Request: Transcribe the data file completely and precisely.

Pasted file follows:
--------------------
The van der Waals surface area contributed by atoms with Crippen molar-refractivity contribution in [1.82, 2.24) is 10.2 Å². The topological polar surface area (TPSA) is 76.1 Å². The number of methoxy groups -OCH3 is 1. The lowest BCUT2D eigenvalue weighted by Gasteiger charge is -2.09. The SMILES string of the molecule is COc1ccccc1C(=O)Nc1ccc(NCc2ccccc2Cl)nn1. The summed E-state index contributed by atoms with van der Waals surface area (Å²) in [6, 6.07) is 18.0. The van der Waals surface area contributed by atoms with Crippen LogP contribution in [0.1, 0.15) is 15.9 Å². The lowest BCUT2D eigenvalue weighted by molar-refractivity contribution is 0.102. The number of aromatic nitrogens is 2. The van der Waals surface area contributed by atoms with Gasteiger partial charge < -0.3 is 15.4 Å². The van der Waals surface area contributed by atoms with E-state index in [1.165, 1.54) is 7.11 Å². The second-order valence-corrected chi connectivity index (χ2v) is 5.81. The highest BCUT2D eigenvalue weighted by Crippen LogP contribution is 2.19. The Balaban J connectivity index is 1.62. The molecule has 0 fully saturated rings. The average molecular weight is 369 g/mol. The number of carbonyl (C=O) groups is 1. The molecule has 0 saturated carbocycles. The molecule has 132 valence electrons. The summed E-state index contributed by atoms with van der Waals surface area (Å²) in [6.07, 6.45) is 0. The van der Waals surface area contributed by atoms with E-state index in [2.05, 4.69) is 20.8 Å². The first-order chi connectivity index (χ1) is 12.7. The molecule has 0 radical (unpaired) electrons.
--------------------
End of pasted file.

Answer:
The van der Waals surface area contributed by atoms with Crippen molar-refractivity contribution in [1.82, 2.24) is 10.2 Å². The topological polar surface area (TPSA) is 76.1 Å². The number of methoxy groups -OCH3 is 1. The lowest BCUT2D eigenvalue weighted by Gasteiger charge is -2.09. The SMILES string of the molecule is COc1ccccc1C(=O)Nc1ccc(NCc2ccccc2Cl)nn1. The summed E-state index contributed by atoms with van der Waals surface area (Å²) in [6, 6.07) is 18.0. The van der Waals surface area contributed by atoms with Crippen LogP contribution in [0.1, 0.15) is 15.9 Å². The lowest BCUT2D eigenvalue weighted by molar-refractivity contribution is 0.102. The number of aromatic nitrogens is 2. The van der Waals surface area contributed by atoms with Gasteiger partial charge < -0.3 is 15.4 Å². The van der Waals surface area contributed by atoms with E-state index in [1.165, 1.54) is 7.11 Å². The second-order valence-corrected chi connectivity index (χ2v) is 5.81. The highest BCUT2D eigenvalue weighted by Crippen LogP contribution is 2.19. The Balaban J connectivity index is 1.62. The molecule has 0 fully saturated rings. The average molecular weight is 369 g/mol. The number of carbonyl (C=O) groups is 1. The molecule has 0 saturated carbocycles. The molecule has 132 valence electrons. The summed E-state index contributed by atoms with van der Waals surface area (Å²) in [6.07, 6.45) is 0. The van der Waals surface area contributed by atoms with E-state index in [2.05, 4.69) is 20.8 Å². The first-order chi connectivity index (χ1) is 12.7. The molecule has 0 radical (unpaired) electrons.